Under-Nutrition and its Determinants among Cobblestone Workers in Cobblestone Project, Yeka Sub City, Addis Ababa, Ethiopia.

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Addis Abeba University


Background: Under-nutrition is one of the most important public health problems, affecting more than 900 million people around the World. It is an important underlying cause of illness and death in Africa and imposes a huge cost both in human and economic terms worldwide. In Ethiopia, although under-nutrition costs as high as 16.5% of its GDP, there is limited research evidence on its magnitude among the growing population of daily laborers. Objective: To assess the level of under-nutrition and its determinants among cobblestone workers in cobblestone project, Yeka Sub City, Addis Ababa Ethiopia. Methods: The study was community based cross sectional involving 423 cobblestone workers from February 20 to April 1, 2015. Systematic random sampling method was employed (with proportional allocation) for Qatsila, Gewasa and Tafo Cobblestone sites. Anthropometric measurements (weight, height) were recorded. Dietary intakes were estimated by 24 hrs recall using Household Dietary Diversity Score Questionnaire. Two days training was given to supervisors and data collectors. The data entered, cleaned and analyzed by using Epi info 3.5.3 and SPSS 20 version software respectively. Multiple binary logistic analysis was performed to examine the effect of independent variables on under-nutrition as defined by BMI<18.5. Results: Overall, 423[300 males (71%)] respondents participated in this study making the response rate at 100 percent. The prevalence of underweight (BMI<18.5) were 141(33.3%; 95%CI: 28.8- 38.0). Males were significantly more likely to have the conditions of under-weight 112(37.3%) versus 29(23.6%) [95% CI; 31.8-43.1] compared to their female counterparts. Lower educational status, bigger family size (greater or equal to 3), lower monthly income (<1500 ETB) and smoking, remained significant in multivariate analysis. Study participants who had no education were significantly more likely to be undernourished [OR = 7.83; 95% CI (3.78, 16.22)] compared to ≥ secondary level education. Daily laborers who had low monthly income (<1500) were significantly more likely to be undernourished [OR= 9.77; 95%CI (4.92, 19.39)] compared to high income (≥2500ETB). Conclusion: The study revealed that substantial segments of cobblestone workers were undernourished. Significant determinant of under-nutrition include; lower educational level, bigger family size, lower monthly income and smoking. Based on the findings of the study it is important to prioritize such groups of cobblestone workers for targeted nutrition programs to reduce the burden of under-nutrition and contribute to their productivity.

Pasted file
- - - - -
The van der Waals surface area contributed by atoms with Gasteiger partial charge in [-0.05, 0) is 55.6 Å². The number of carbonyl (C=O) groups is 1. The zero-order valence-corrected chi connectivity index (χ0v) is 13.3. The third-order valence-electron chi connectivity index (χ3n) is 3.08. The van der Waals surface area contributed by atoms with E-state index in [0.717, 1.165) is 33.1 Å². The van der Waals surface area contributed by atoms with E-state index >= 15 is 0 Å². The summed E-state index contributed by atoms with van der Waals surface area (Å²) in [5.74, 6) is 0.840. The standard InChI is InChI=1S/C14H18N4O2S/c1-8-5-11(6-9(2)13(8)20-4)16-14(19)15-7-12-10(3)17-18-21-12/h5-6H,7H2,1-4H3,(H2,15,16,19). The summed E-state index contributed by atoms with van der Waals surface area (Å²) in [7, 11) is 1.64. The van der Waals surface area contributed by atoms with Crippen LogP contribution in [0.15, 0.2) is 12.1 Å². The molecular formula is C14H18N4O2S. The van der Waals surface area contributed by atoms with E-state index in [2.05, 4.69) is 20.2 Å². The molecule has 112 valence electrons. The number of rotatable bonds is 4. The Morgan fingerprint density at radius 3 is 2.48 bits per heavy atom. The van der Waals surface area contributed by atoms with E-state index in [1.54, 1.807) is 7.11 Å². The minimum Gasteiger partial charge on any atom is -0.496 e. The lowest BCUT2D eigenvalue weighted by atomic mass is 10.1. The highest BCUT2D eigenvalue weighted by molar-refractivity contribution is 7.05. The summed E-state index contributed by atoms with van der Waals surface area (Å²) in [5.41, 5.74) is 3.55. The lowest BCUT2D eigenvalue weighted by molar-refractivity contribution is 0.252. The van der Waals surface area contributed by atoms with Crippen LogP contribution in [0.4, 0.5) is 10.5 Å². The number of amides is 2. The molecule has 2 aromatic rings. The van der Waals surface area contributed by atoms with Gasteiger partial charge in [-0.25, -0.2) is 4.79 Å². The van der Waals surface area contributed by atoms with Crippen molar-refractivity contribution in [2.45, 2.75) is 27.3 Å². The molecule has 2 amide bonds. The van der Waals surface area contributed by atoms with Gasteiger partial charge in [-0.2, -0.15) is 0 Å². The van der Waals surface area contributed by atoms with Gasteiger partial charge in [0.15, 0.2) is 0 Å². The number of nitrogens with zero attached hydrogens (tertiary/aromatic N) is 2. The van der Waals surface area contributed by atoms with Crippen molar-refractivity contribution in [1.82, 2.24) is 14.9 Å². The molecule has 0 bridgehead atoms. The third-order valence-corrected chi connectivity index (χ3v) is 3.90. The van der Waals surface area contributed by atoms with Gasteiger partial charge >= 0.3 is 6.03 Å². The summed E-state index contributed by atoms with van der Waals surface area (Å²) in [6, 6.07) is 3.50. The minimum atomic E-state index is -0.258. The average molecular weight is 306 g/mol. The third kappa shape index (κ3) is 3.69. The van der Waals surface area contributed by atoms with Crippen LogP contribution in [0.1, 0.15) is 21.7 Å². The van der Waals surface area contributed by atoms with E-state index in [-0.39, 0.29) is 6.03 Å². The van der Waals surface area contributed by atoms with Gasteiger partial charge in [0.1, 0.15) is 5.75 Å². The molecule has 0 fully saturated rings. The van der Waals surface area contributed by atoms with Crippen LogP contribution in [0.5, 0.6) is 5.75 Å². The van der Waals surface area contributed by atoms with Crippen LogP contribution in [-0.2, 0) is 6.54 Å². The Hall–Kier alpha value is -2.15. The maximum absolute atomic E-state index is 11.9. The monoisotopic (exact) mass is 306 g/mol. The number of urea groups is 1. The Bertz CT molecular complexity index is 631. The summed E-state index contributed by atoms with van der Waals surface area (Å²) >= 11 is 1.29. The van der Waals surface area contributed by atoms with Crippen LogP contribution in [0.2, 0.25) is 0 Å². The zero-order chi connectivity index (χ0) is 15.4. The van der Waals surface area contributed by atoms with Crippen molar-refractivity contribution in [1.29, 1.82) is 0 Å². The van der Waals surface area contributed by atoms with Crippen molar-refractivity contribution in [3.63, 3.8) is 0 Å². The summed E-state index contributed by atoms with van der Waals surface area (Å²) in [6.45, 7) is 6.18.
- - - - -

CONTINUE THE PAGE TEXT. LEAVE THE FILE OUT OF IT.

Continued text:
Under-Nutrition and its Determinants among Cobblestone Workers